On August 7th 1913, Llay Main Collieries Ltd was formed with Capt. R.O.Gardner as its first manager. Robert had qualified as a colliery manager in South Wales in 1907 and this was endorsed by qualification as ‘surveyor of mines’ on the 26th September 1913. He lived in rooms at Home Farm on the Gresford Road with his wife and children.
In 1914 the sinking of the first shaft began. A thick layer of sand and gravel near the surface hampered progress. The solution was to freeze this unstable mass and to then cut through the now solid soil, placing circular steel collars to prevent the unfrozen sand from collapsing inward.
In July 1914 this specialised task was given to a German firm with experience in such matters, the Rheinisch West Falische company. Not long afterwards the invasion of Belgium by German forces led to the declaration of war by Britain on August 4th. Unfortunately for the development of the pit, the contract with the German freezing experts was terminated and the colliery manager joined his comrades in B Company of the 3rd Battalion, the Monmouthshire Regiment.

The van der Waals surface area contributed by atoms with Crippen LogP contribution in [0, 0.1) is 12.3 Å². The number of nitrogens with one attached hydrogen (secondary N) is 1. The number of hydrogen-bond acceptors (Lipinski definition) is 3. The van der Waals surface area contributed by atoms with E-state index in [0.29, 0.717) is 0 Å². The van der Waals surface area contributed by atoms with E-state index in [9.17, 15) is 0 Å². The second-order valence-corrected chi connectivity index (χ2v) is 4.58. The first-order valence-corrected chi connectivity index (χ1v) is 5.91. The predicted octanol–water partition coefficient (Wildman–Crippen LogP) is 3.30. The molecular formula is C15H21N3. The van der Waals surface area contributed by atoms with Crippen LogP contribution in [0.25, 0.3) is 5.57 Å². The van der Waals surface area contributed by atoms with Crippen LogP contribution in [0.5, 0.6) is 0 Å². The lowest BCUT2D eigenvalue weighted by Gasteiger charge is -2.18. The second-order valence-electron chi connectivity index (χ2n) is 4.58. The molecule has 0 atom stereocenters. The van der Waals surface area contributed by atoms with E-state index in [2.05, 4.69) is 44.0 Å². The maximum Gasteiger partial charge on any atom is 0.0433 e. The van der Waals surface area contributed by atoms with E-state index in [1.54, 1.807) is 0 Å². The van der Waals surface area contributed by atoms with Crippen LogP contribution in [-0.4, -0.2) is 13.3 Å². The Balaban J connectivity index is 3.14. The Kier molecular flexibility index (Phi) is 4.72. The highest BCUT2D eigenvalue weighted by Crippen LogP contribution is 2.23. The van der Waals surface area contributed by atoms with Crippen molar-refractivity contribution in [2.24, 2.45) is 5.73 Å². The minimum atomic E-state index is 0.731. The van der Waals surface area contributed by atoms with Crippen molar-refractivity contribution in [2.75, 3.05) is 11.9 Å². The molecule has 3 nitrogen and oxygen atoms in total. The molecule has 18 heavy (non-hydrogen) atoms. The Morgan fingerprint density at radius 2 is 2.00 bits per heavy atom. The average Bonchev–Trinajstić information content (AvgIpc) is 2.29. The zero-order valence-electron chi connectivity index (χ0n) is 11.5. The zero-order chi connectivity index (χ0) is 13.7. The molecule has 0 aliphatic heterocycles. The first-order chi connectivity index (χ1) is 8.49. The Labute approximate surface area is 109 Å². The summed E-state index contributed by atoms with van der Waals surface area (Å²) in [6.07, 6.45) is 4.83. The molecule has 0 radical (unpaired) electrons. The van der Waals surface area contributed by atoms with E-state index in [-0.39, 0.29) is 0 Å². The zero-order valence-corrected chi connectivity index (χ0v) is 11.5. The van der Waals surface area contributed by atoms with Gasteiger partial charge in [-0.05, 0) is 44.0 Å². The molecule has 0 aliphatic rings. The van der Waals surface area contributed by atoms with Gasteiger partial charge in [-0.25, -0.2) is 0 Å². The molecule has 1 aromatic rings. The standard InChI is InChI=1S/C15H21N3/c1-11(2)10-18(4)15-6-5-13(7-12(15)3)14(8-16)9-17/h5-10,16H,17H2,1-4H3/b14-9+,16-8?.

World War 1
The French and Belgian channel ports were an important German military objective and the Belgian town of Ypres became the key to achieving this. Over the next four years four separate battles would be needed to secure its position for the allies. On the 10th August 1914 the 3rd Battalion of the Monmouthshires moved to camp at Oswestry, perhaps it was here that Capt. Gardner joined them. After training at Northampton they landed in France on the 14th February 1915 and by 3rd March they were assigned to the 83rd Brigade of the 28th Division, one of the two British Divisions and one Canadian Division holding the front line around Ypres.